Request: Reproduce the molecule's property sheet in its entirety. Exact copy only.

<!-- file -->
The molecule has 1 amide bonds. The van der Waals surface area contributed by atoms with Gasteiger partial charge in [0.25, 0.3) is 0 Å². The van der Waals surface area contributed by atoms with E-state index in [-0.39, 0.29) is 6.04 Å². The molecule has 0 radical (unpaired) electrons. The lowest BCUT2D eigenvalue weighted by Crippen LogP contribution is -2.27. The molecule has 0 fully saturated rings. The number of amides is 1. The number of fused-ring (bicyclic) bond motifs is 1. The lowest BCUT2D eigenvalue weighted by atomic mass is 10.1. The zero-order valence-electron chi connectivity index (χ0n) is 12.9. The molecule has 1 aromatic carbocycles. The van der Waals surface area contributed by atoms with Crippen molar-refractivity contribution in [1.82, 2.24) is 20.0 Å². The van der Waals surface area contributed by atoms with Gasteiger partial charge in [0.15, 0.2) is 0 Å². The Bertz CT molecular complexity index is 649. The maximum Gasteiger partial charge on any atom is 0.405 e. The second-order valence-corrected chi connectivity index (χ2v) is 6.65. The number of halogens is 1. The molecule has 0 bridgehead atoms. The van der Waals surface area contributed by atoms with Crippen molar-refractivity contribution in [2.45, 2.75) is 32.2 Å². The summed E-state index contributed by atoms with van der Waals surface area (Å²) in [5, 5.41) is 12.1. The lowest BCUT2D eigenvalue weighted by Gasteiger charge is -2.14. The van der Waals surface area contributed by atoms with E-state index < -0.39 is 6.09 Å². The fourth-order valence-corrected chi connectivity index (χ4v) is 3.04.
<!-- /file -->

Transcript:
The molecule has 1 amide bonds. The van der Waals surface area contributed by atoms with Gasteiger partial charge in [0.25, 0.3) is 0 Å². The van der Waals surface area contributed by atoms with E-state index in [-0.39, 0.29) is 6.04 Å². The molecule has 0 radical (unpaired) electrons. The lowest BCUT2D eigenvalue weighted by Crippen LogP contribution is -2.27. The molecule has 0 fully saturated rings. The number of amides is 1. The number of fused-ring (bicyclic) bond motifs is 1. The lowest BCUT2D eigenvalue weighted by atomic mass is 10.1. The zero-order valence-electron chi connectivity index (χ0n) is 12.9. The molecule has 1 aromatic carbocycles. The van der Waals surface area contributed by atoms with Crippen molar-refractivity contribution in [1.82, 2.24) is 20.0 Å². The van der Waals surface area contributed by atoms with Gasteiger partial charge in [0.15, 0.2) is 0 Å². The Bertz CT molecular complexity index is 649. The maximum Gasteiger partial charge on any atom is 0.405 e. The second-order valence-corrected chi connectivity index (χ2v) is 6.65. The number of halogens is 1. The molecule has 0 bridgehead atoms. The van der Waals surface area contributed by atoms with Crippen molar-refractivity contribution in [2.45, 2.75) is 32.2 Å². The summed E-state index contributed by atoms with van der Waals surface area (Å²) in [5, 5.41) is 12.1. The lowest BCUT2D eigenvalue weighted by Gasteiger charge is -2.14. The van der Waals surface area contributed by atoms with E-state index < -0.39 is 6.09 Å². The fourth-order valence-corrected chi connectivity index (χ4v) is 3.04.